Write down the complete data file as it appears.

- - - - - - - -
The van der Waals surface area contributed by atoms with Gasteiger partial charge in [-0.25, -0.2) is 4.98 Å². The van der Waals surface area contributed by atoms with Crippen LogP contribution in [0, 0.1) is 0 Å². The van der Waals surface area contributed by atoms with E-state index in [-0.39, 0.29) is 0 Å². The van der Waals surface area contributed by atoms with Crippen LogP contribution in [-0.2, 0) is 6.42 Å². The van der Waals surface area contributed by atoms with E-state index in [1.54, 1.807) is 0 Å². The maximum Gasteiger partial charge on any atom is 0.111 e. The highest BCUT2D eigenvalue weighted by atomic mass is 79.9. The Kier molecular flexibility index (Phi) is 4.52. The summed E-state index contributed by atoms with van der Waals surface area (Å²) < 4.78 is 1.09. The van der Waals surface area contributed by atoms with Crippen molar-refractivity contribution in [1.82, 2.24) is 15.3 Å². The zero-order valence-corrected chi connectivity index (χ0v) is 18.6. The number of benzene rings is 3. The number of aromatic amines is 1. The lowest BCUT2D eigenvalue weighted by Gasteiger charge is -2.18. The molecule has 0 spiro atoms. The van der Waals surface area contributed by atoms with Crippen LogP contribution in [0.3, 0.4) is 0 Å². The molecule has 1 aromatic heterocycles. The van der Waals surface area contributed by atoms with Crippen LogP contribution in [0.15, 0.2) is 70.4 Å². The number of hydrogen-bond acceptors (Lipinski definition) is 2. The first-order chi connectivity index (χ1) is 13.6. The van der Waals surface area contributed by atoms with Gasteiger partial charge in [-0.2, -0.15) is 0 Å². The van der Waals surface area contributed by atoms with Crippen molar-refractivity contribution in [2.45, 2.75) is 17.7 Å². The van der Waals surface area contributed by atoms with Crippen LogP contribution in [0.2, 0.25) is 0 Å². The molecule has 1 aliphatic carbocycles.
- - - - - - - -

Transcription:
The van der Waals surface area contributed by atoms with Gasteiger partial charge in [-0.25, -0.2) is 4.98 Å². The van der Waals surface area contributed by atoms with Crippen LogP contribution in [0, 0.1) is 0 Å². The van der Waals surface area contributed by atoms with E-state index in [-0.39, 0.29) is 0 Å². The van der Waals surface area contributed by atoms with Crippen LogP contribution in [-0.2, 0) is 6.42 Å². The van der Waals surface area contributed by atoms with E-state index in [1.54, 1.807) is 0 Å². The maximum Gasteiger partial charge on any atom is 0.111 e. The highest BCUT2D eigenvalue weighted by atomic mass is 79.9. The Kier molecular flexibility index (Phi) is 4.52. The summed E-state index contributed by atoms with van der Waals surface area (Å²) < 4.78 is 1.09. The van der Waals surface area contributed by atoms with Crippen molar-refractivity contribution in [1.82, 2.24) is 15.3 Å². The zero-order valence-corrected chi connectivity index (χ0v) is 18.6. The number of benzene rings is 3. The number of aromatic amines is 1. The lowest BCUT2D eigenvalue weighted by Gasteiger charge is -2.18. The molecule has 0 spiro atoms. The van der Waals surface area contributed by atoms with Crippen LogP contribution in [0.3, 0.4) is 0 Å². The molecule has 1 aromatic heterocycles. The van der Waals surface area contributed by atoms with Crippen LogP contribution in [0.15, 0.2) is 70.4 Å². The number of hydrogen-bond acceptors (Lipinski definition) is 2. The first-order chi connectivity index (χ1) is 13.6. The van der Waals surface area contributed by atoms with Gasteiger partial charge in [-0.2, -0.15) is 0 Å². The van der Waals surface area contributed by atoms with Crippen molar-refractivity contribution in [2.45, 2.75) is 17.7 Å². The van der Waals surface area contributed by atoms with Crippen LogP contribution in [0.2, 0.25) is 0 Å². The molecule has 1 aliphatic carbocycles.